The constitutional legality of the nativity scene displayed on the lawn at Henderson County Courthouse in east Texas being is being contested by the Freedom From Religion Foundation, and atheist group based in Madison, Wis…
“The problem with this is, because of his singular decision, this ceremony isn’t really going to be representative of America. It’s going to be exclusionary, secularist only, and we are one of the most religious countries in the world. So, the bottom line is, this is not how we were founded. This is not who we are.
This is a national time of mourning and healing. I think it is particularly offensive to explicitly exclude any religious expression.” – Joel C. Hunter, who is a White House spiritual adviser, on NYC mayor’s decision to exclude prayer from the 10th anniversary commemoration of the 9/11 terrorist attacks on the U.S.
A Tumwater (Wash.) High running back was flagged for excessive celebration after he pointed to the heavens following a touchdown run on Monday night, according to several news reports.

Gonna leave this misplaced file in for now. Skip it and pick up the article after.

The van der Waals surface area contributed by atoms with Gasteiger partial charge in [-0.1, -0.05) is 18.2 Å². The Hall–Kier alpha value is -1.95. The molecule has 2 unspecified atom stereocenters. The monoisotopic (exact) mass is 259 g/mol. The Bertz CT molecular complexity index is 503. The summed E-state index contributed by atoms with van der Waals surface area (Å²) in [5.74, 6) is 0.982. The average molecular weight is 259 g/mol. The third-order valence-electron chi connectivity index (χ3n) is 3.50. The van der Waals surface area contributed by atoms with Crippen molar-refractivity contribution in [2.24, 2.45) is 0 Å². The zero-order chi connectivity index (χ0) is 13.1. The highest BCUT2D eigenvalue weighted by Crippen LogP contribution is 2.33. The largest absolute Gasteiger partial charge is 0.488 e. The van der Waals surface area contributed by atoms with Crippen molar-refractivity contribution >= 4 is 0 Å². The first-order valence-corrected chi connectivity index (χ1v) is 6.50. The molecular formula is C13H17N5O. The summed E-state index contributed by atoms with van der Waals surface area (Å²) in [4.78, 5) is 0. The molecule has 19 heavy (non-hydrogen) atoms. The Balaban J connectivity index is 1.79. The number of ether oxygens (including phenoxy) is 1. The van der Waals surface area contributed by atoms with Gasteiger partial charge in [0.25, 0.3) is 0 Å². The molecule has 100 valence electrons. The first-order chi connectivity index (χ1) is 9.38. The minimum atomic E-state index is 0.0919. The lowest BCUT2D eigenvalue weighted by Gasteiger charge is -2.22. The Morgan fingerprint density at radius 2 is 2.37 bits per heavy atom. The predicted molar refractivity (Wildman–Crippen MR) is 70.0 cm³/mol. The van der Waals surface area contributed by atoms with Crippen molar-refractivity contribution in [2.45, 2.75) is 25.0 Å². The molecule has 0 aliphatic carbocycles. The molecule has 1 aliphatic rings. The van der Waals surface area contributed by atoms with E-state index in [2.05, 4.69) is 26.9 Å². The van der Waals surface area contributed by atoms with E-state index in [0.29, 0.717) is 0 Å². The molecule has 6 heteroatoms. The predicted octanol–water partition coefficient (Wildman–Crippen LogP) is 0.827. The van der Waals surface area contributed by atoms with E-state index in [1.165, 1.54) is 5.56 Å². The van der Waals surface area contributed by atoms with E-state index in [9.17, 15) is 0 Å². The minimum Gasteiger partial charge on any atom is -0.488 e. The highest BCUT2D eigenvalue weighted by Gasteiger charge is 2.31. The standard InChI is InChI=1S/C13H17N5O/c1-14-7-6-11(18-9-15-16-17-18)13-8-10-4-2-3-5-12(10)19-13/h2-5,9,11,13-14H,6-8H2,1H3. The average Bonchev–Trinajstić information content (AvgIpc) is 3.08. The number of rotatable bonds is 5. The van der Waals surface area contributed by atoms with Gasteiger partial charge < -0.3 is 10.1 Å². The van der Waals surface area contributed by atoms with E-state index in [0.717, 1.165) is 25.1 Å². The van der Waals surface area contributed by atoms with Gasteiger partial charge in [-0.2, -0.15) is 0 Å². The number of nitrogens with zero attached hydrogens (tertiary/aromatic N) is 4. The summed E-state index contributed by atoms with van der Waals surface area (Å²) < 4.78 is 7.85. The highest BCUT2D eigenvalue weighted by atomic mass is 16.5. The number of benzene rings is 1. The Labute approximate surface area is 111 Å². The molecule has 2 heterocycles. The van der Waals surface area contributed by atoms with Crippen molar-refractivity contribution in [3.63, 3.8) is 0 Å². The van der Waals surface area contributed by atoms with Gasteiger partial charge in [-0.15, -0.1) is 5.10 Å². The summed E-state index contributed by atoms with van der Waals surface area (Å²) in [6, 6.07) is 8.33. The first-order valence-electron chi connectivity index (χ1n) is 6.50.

Running back Ronnie Hastie scored on a 23-yard run and celebrated as he has following each of his touchdowns this year: by pointing to the heavens, according to KOMO News. The field judge then tossed a penalty flag, telling the running back he was trying to draw attention to himself with the celebration.
“That wasn’t the point [of the gesture], so I guess I was a little confused,” Hastie told KOMO News. “I do that to give glory to my Heavenly Father, Jesus. He gives me the strength. He’s the one who gives me these abilities in the first place.”
An atheist group calling itself the “Colorado Coalition of Reason” is putting up three billboards protesting the Nativity scene at the Denver City & County Building, the Denver Post reported today.
From the Denver Post:
“The Nativity scene is a religious icon and it’s on public property,” said Marvin Straus, who is spearheading the billboard campaign planned for four weeks by COCORE.
Straus, who is the co-founder of Boulder Atheists, said that he is a strong believer in the First Amendment and the separation of church and state. The Nativity scene, Straus said, “is government supported religion. They (Denver city officials) are aware it is offensive to many people.”
The billboards are identical. They say, “STOP government support of religion. MOVE this Denver nativity scene to a church.”
“It is a particularly beautiful Nativity scene – wouldn’t it look beautiful in a church or somebody’s home,” said Straus.
In September 1986, following a fierce seven-year court battle, the Colorado Supreme Court ruled that there was nothing unconstitutional about Denver’s display of life-size figures of Mary, Joseph and baby Jesus on the steps of the Denver City and County Building.
The court found that the Nativity scene neither advances nor inhibits Christian beliefs.